I like crickets.
One of my most highly regarded posts (I'm not making this up, the traffic on this post is out of sight) was about a cricket.
It's cricket time again around here, you see. Winter is closing in fast, and the little shiny guys and gals are looking for somewhere to hide for the season. Hey wait, there's a huge building right out here in the middle of the field, let's use IT! They climb up the walls, they sneak inside the gaping holes in the poorly constructed foundation and they live in the ceiling by the droves. But you know, as a very wise man once said, what goes up must come down.
In the men's room the vent is directly over the toilet. For some reason crickets like to end up inside whatever duct runs from that stinky poo-air vent to the outside world, and there's always a cricket or two that loses his or her grip and ends up in the not so briny deep.
Me, I'm a swimming cricket rescuer. Since no-one in the office is of the save water mindset there's never yellow mellowing therein, so it's an easy matter to reach in, scoop out, wash the hands and do what I need to do. Today, however, was a little bit different.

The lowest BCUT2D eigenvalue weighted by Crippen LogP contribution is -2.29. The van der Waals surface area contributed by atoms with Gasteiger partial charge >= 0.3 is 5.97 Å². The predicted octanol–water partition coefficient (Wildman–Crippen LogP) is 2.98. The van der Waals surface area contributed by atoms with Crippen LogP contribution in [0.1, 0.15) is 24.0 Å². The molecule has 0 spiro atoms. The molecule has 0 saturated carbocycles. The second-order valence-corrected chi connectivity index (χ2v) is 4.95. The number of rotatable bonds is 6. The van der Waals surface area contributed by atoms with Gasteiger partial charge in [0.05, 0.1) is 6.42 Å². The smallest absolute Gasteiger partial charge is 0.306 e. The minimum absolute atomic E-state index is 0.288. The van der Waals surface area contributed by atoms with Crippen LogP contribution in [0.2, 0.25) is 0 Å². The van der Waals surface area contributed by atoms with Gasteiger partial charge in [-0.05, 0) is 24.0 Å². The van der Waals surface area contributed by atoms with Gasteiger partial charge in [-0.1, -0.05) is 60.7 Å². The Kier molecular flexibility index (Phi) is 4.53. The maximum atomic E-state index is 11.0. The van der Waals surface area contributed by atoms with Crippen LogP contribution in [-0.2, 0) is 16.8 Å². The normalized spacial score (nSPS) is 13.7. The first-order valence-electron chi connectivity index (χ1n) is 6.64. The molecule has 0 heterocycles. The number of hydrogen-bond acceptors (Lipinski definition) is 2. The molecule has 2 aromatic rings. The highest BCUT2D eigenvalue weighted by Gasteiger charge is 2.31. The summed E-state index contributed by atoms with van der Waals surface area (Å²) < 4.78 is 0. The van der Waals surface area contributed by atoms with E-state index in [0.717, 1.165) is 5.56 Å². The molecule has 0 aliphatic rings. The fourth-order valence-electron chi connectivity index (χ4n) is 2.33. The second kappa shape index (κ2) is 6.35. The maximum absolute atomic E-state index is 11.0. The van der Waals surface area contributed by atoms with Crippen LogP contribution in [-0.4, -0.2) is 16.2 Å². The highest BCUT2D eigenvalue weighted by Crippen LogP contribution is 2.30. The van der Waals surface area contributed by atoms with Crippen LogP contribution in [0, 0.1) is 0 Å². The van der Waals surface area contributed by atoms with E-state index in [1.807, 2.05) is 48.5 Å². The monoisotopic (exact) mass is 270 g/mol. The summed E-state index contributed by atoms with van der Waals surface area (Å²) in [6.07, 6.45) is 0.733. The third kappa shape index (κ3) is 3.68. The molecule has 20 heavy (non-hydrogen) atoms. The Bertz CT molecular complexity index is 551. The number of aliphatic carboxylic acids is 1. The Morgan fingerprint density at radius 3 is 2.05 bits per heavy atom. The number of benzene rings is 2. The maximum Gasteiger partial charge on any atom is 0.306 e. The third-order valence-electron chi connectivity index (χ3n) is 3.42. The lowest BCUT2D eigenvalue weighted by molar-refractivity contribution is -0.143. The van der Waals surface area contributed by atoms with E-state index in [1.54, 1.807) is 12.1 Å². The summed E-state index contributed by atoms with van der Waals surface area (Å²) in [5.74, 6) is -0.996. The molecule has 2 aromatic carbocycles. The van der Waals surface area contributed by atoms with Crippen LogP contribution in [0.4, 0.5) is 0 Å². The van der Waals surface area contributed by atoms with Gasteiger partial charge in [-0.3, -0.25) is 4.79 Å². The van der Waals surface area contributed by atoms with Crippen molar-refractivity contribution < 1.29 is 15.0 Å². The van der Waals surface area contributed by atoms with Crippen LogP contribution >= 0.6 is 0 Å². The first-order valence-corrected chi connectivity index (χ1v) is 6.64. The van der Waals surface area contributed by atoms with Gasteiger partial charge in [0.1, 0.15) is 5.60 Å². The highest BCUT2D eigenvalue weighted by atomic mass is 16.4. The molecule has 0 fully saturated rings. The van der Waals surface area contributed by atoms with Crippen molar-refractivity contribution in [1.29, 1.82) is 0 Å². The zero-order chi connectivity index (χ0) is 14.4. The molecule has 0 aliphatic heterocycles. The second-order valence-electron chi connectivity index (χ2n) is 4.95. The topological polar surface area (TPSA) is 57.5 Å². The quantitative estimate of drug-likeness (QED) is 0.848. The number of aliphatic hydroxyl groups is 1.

I walked into the lieu, flipped on the light and heard the soft 'plop' of a little brown armoured body falling from a height of about eight feet into about six inches of water. I walked over, prepared to take a brief but very cold hand dive to rescue the little klutz and I had to stop and stare.
Most times I find the unfortunate butterclaw swimming around in circles or clinging grimly to the bowl wall, unable to leap straight up enough to get out, but unwilling to continue to swim laps. This little joker, however, had a different idea.
When he hit the water I'm guessing he went in antennae-first in a half-gainer, because he made quite an entrance. I'm guessing he kicked off the bottom and dove back up toward the side because when I finally saw him he was about four inches deep, clinging right side up to the bowl wall. The most astounding part? Not that he was underwater. Not that he was staring at me from the clear depths with a sort of self-satisfied grin on his mandibles. No, it was that somehow, when he fell, a bubble had formed around his body. It wrapped all of his abdomen (where his spiracles are) and was clinging to parts of his head and thorax.
So. There I was, staring down into the bowl with my mouth hanging open and this cricket clinging to the bowl wall with his own air supply cleverly wrapped around his body. I honestly had to wonder how he'd gotten that lucky (or had he planned it?) and even tried to figure out just how long he could stay down there, exploring this underwater realm. Jacques Cricket, all he needed was a red knit cap and a tiny diver down flag.
After I came to my senses I reached in and carefully scooped him out and redelivered him back outside, where he no doubt began to regale his grandcrickets with Nemo-esque tales of his underwater explorations.
If only he'd been wearing a tiny canvas and brass diving suit.